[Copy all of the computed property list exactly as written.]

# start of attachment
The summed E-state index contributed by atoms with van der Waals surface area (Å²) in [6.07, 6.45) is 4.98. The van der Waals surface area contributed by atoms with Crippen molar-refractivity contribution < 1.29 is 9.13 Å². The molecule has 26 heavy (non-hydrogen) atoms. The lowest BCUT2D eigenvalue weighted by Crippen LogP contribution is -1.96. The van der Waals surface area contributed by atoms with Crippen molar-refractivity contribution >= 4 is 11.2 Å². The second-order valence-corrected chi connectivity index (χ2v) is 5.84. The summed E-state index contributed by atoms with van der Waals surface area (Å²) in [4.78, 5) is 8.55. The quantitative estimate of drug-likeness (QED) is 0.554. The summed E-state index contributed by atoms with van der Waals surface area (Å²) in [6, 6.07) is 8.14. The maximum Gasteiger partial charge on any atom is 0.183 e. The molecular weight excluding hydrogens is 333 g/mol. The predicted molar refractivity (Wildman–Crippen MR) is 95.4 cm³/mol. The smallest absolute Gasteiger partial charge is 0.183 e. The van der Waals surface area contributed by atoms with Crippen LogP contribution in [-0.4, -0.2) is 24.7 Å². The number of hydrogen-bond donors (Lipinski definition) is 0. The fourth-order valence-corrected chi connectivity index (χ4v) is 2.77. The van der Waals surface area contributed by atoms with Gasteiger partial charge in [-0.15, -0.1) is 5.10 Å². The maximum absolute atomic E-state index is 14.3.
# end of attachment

The summed E-state index contributed by atoms with van der Waals surface area (Å²) in [6.07, 6.45) is 4.98. The van der Waals surface area contributed by atoms with Crippen molar-refractivity contribution < 1.29 is 9.13 Å². The molecule has 26 heavy (non-hydrogen) atoms. The lowest BCUT2D eigenvalue weighted by Crippen LogP contribution is -1.96. The van der Waals surface area contributed by atoms with Crippen molar-refractivity contribution >= 4 is 11.2 Å². The second-order valence-corrected chi connectivity index (χ2v) is 5.84. The summed E-state index contributed by atoms with van der Waals surface area (Å²) in [4.78, 5) is 8.55. The quantitative estimate of drug-likeness (QED) is 0.554. The summed E-state index contributed by atoms with van der Waals surface area (Å²) in [6, 6.07) is 8.14. The maximum Gasteiger partial charge on any atom is 0.183 e. The molecular weight excluding hydrogens is 333 g/mol. The predicted molar refractivity (Wildman–Crippen MR) is 95.4 cm³/mol. The smallest absolute Gasteiger partial charge is 0.183 e. The van der Waals surface area contributed by atoms with Crippen LogP contribution in [-0.4, -0.2) is 24.7 Å². The number of hydrogen-bond donors (Lipinski definition) is 0. The fourth-order valence-corrected chi connectivity index (χ4v) is 2.77. The van der Waals surface area contributed by atoms with Gasteiger partial charge in [-0.15, -0.1) is 5.10 Å². The maximum absolute atomic E-state index is 14.3.